meet a factory assembly line. How many can they master in an
13. Post-mastering: if you're manufacturing
your mastered CD (known as replicating), make sure the pressing
plant produces the glass master at single speed using Disc At
Once mode. This will definitely improve the overall sound quality
of your finished CD and ensure the intended spacing between
(taking the mystery out of mastering)
Master" : The process commonly known as mastering
is actually called "pre-mastering" as we do not physically
create the glass master, we just prepare the audio for reproduction.
The replicators (CD manufacturers) actually take our "pre-master"
and produce a physical image of the pits on a coated glass substrate.
The glass master is then destroyed in a process called metallization
in which a metal-plated version is made. From this version, all manufactured
CD's are made.
"Orange-Book" : Same as Red Book, it just applies to CD-R's and Recordable CD's.
Orange & Red Book define the industry standard for CD Audio. Any
CD-R burned as an audio CD with commercially available
software is orange book compliant.
"PQ Codes" : Part of the track length
and spacing of your CD...assuming you're hiring a professional, it
should be seamless and invisible to you. No sheet of paper containing
"PQ Codes" is necessary or required by replicators/duplicators
as long as it's clear that the mastered CD-R is to be reproduced as
an exact clone (Disc at Once mode).
"ISRC" : (International Standard Recording Code) is a unique digital
"fingerprint" for each track supplied by either the RIAA or IFPI (for
international) for the purpose of collecting royalties. This
information is encoded within the metadata of the song-file during the
mastering stage or afterwards during the set up for digital
distribution. If you choose to do this, I advise you to apply for the
codes ahead of time and I can insert them during the mastering
process. They charge a one-time fee (somewhere in the neighborhood of
$75 although they don't post this until you've filled out all the
forms) and it usually takes 3 biz days to get your codes once you've
submitted the proper paper work. Here's a link:
"PMCD" : An antiquated file format that allowed error-protected CD metadata to be embedded on a CD-R. This data could be perfectly reproduced at high speed during the glass mastering process. The process itself has been replaced by a cheaper, more reliable method known as DDP but the label PMCD (now known as Pre-Master CD) is still used to refer to Orange-Book CD-R masters.
"DDP" Short for "Disc Description Protocol" : This format has completely replaced the PCM-1630/DMR-4000, PCM-9000
and PMCD formats used by professionals in the past for premastering
delivery to the plant. It is the worldwide standard for the safe and
low cost delivery of CD and DVD files to replication facilities. And
yes, our masters are all orange-book CD-R and/or DDP formatted files
TRACK & SESSION MANAGEMENT
The following tips are guidelines for good track and session management
(or, how to be a mixer’s best friend). The more time a mix engineer
has to spend doing these non-creative and labor intensive things,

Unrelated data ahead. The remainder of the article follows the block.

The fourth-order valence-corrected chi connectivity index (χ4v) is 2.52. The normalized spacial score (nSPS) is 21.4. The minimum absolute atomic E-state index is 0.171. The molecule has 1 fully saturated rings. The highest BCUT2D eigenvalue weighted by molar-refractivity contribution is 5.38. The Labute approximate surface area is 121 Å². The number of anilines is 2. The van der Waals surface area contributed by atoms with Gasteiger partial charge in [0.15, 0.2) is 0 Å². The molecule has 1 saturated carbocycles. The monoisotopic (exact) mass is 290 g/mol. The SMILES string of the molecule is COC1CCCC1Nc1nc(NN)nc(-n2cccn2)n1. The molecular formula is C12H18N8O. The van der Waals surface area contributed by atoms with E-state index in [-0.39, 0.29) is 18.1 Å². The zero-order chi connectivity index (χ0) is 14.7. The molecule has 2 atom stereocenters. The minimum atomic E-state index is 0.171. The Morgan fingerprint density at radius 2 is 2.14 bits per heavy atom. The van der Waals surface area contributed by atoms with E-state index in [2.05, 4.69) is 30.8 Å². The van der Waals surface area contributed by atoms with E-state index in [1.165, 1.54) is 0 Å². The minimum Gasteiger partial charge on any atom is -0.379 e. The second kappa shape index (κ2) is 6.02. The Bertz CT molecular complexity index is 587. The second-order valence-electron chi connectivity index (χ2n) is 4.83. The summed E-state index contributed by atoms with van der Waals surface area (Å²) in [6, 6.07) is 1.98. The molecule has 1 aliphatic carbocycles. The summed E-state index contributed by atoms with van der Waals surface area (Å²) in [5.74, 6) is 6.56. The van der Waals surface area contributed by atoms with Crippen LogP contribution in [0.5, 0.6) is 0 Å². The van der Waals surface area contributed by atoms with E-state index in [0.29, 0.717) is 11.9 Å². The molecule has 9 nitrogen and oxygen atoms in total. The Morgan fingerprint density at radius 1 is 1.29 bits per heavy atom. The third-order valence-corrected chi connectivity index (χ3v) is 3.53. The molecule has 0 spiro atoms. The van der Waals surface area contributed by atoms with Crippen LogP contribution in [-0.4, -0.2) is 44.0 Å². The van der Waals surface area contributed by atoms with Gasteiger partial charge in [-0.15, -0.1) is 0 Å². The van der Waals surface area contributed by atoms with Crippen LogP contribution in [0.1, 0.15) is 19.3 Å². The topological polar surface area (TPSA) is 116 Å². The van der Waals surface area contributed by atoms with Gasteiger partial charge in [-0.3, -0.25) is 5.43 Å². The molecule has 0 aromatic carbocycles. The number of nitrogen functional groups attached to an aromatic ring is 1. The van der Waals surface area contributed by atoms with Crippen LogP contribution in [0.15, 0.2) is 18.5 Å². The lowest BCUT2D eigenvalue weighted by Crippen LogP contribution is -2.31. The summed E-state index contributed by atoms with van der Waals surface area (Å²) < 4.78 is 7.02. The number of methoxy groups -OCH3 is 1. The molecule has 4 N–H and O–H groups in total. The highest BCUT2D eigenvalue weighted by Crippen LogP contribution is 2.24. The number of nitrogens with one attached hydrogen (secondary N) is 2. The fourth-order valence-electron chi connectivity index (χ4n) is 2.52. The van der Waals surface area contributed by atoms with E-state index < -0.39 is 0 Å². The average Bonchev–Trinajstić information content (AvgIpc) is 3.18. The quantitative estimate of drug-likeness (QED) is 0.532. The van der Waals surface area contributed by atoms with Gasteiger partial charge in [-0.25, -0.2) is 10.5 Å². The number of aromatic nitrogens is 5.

the less time is spent making your songs sound great. If the sky’s
the limit and your budget is boundless, by all means, leave this stuff
to the mixer… otherwise take heed.
1. Make sure you send the correct version of the song (ie, performances,
arrangement, number of tracks, etc.) It may sound obvious, but you’d
be surprised how often people send the wrong version.
2. Include a stereo bounce of the song as a reference. This provides
some much needed perspective and also helps determine that all files
and parts are accounted for.
3. Label tracks and regions clearly. Instead of opting for auto-named
or generic titles such as “audio 1” or “over01-2”
change the name to “overhead left.” Also try to include
information that helps identify the track or region’s location
in the song (ie, “Bridge Gtr”).
4. Check your edits to make sure they are free of clicks and pops.
Paying a mixer to do this is like hiring a surgeon for a manicure.
5. If you’re supplying a hard drive, CD, DVD, etc. label the
outside of it with details regarding software version, bit depth,
sample rate, operating system, etc (ie, "ProTools v7 24bit 96k
for Mac OSX"). Information like this greatly affect where the
mix takes place and the kind of prep work needed to begin.
6. Arrange tracks so that similar types of instruments are next to each other (ie drums, percussion, gtr, vocals, etc.)
7. All tracks that you wish to be included in the mix should be visible
8. Make sure mono tracks are not on stereo tracks or in stereo files
(for exp: the same gtr on both sides is not a stereo track). A stereo
file is anything recorded in stereo or processed with a stereo effect.
9. Any alternate takes or tracks that you are uncertain of but kept
"just in case" should be muted and placed together in the
same area. You should also throw a question mark in the track name
and perhaps add your thoughts in the comment area of that track. If
you feel the track may or may not work in the song but could be cool
given the mixer’s discretion, let them know…
10. Plug-ins are not universal (meaning the mixer you hire may not
have the plug-ins you used in your session). Any plug-in you feel
is an integral part of the sound on a track should be printed. This
can be done either by using the audiosuite version or if the plug-in
has automation and/or is not available as an audiosuite, by recording
the track to another track. Audiosuite will save you some time but
is not always offered for every plug-in. Either way, check your edits
before you do this, as you will be printing and consolidating whatever
WHY YOU DON'T WANT TO MASTER
MP3's are what's called a "lossy" file format. Translated
into english: valuable parts of your audio have been "lost"
in order to reduce the file size (encoding sound 1:12, or reducing
the size of the audio file by a factor of 12 compared with the original
CD standard of 44.1kHz 16-bit sampling). The mastering process should
be reserved only for the highest quality, earliest generation audio.
A mastering engineer cannot restore lost information and mastering
an MP3/MP4 only serves to add more distortion and noise to an already
compromised audio file...
SOUND BITES DOG